Engraftment and differentiation of BMSCs in the injured spinal cord

Immunohistochemical analysis was performed at 28 days post-surgery. As shown in Fig. 4A–D, in the SCI lesion of BMSCs + TIIA group, cells exhibited colocalization of GFAP and neuronal cell markers. However, the number of cells that showed colocalization with GFAP was significantly higher in the SCI group than that in the other groups (n = 3, *P < 0.05, **P < 0.01), while the number of cells exhibiting colocalization with Nestin, NeuN, or NF200 was the highest in the BMSCs + TIIA group (*P < 0.05). However, no significant difference was noted in the number of colocalized cells between the TIIA and BMSCs groups (P > 0.05; Fig. 4E).

Fig. 4
figure 4

Immunohistochemical staining results and images analysis. AD GFAP(+), Nestin(+), NeuN(+), and NF200(+) cells were counted in the vicinity of the spinal cord lesion for each group at 28 days post-injury. E The image analysis showed that there were significantly more GFAP(+) cells in the SCI group compared to those in the other groups. In the BMSCs + TIIA group, strong immunohistochemical staining for Nestin, NeuN and NF200 was observed, but no significant difference was noted between the TIIA and BMSCs groups. Images were taken from the BMSCs only group. Values are mean ± SDs (n = 3 per group). *P < 0.05, **P < 0.01 versus the SCI group. Scale bar, 50 μm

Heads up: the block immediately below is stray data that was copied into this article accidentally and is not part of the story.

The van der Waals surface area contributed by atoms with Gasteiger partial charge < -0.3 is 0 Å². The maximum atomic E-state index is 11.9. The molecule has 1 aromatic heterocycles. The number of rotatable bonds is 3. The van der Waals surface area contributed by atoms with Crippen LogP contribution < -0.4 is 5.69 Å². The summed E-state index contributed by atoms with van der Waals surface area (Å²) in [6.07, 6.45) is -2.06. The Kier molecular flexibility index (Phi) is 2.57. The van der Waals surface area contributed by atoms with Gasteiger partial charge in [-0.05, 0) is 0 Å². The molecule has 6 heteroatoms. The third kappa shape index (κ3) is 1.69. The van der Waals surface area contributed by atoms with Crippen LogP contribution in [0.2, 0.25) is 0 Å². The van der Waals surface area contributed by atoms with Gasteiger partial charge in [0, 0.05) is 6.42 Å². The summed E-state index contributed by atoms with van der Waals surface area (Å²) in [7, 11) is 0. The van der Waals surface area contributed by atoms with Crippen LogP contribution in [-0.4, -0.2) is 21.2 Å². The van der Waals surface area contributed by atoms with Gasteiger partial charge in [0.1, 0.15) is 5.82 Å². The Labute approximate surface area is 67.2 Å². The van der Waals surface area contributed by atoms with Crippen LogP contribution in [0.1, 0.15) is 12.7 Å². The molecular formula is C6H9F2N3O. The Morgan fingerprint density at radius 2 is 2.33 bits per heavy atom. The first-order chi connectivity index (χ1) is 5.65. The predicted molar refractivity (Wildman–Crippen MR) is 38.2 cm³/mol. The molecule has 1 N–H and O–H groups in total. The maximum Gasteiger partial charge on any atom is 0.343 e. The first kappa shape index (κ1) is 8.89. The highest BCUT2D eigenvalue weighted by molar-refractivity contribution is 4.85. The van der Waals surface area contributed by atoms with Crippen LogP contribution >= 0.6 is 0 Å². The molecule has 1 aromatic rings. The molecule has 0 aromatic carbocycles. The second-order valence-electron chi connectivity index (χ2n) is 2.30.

Immunofluorescence analysis was performed at 28 days post-transplantation, and the transplanted BMSCs were centralized in the epicenter of the injured spinal cord in BMSCs + TIIA group (Fig. 5A–D). The number of cells exhibiting colocalization of PKH67 and GFAP was higher in the BMSCs group than that in the BMSCs + TIIA group (n = 3, P < 0.05). In contrast, the BMSCs + TIIA group exhibited more colocalization of Nestin, NeuN, or NF200 with PKH67-labeled cells than that observed in the BMSCs group (n = 3, P < 0.05; Fig. 5E).

Fig. 5
figure 5